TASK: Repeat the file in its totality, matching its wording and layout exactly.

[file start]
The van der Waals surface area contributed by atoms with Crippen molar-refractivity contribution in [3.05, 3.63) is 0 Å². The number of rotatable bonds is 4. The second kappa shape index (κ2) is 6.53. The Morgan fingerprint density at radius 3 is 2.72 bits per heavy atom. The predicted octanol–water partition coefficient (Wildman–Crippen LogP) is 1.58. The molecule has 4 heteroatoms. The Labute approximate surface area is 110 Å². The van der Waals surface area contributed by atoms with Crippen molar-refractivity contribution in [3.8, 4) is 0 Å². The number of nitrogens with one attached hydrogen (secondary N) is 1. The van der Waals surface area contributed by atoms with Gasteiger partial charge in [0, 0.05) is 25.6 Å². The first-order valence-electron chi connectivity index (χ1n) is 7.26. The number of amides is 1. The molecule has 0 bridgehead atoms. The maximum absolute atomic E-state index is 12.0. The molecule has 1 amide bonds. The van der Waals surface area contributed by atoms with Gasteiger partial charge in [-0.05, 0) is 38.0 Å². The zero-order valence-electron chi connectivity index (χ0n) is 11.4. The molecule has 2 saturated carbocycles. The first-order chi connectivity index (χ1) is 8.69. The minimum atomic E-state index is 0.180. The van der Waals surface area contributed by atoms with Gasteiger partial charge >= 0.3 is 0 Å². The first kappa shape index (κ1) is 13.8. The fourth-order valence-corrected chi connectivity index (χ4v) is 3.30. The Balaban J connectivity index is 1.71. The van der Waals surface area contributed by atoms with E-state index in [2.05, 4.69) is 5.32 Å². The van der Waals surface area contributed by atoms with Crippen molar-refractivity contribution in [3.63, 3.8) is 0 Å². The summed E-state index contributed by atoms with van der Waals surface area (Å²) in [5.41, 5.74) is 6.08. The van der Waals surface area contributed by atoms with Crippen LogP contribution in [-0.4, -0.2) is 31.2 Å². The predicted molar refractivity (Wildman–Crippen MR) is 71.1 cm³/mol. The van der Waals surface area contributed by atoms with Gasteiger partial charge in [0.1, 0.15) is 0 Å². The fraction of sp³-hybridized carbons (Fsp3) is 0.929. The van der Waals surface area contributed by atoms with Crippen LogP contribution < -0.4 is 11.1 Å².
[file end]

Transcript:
The van der Waals surface area contributed by atoms with Crippen molar-refractivity contribution in [3.05, 3.63) is 0 Å². The number of rotatable bonds is 4. The second kappa shape index (κ2) is 6.53. The Morgan fingerprint density at radius 3 is 2.72 bits per heavy atom. The predicted octanol–water partition coefficient (Wildman–Crippen LogP) is 1.58. The molecule has 4 heteroatoms. The Labute approximate surface area is 110 Å². The van der Waals surface area contributed by atoms with Crippen molar-refractivity contribution in [3.8, 4) is 0 Å². The number of nitrogens with one attached hydrogen (secondary N) is 1. The van der Waals surface area contributed by atoms with Gasteiger partial charge in [0, 0.05) is 25.6 Å². The first-order valence-electron chi connectivity index (χ1n) is 7.26. The number of amides is 1. The molecule has 0 bridgehead atoms. The maximum absolute atomic E-state index is 12.0. The molecule has 1 amide bonds. The van der Waals surface area contributed by atoms with Gasteiger partial charge in [-0.05, 0) is 38.0 Å². The zero-order valence-electron chi connectivity index (χ0n) is 11.4. The molecule has 2 saturated carbocycles. The first-order chi connectivity index (χ1) is 8.69. The minimum atomic E-state index is 0.180. The van der Waals surface area contributed by atoms with Gasteiger partial charge >= 0.3 is 0 Å². The first kappa shape index (κ1) is 13.8. The fourth-order valence-corrected chi connectivity index (χ4v) is 3.30. The Balaban J connectivity index is 1.71. The van der Waals surface area contributed by atoms with E-state index in [2.05, 4.69) is 5.32 Å². The van der Waals surface area contributed by atoms with Crippen molar-refractivity contribution in [3.63, 3.8) is 0 Å². The summed E-state index contributed by atoms with van der Waals surface area (Å²) in [5.41, 5.74) is 6.08. The van der Waals surface area contributed by atoms with Crippen LogP contribution in [-0.4, -0.2) is 31.2 Å². The predicted molar refractivity (Wildman–Crippen MR) is 71.1 cm³/mol. The van der Waals surface area contributed by atoms with Gasteiger partial charge in [0.1, 0.15) is 0 Å². The fraction of sp³-hybridized carbons (Fsp3) is 0.929. The van der Waals surface area contributed by atoms with Crippen LogP contribution < -0.4 is 11.1 Å².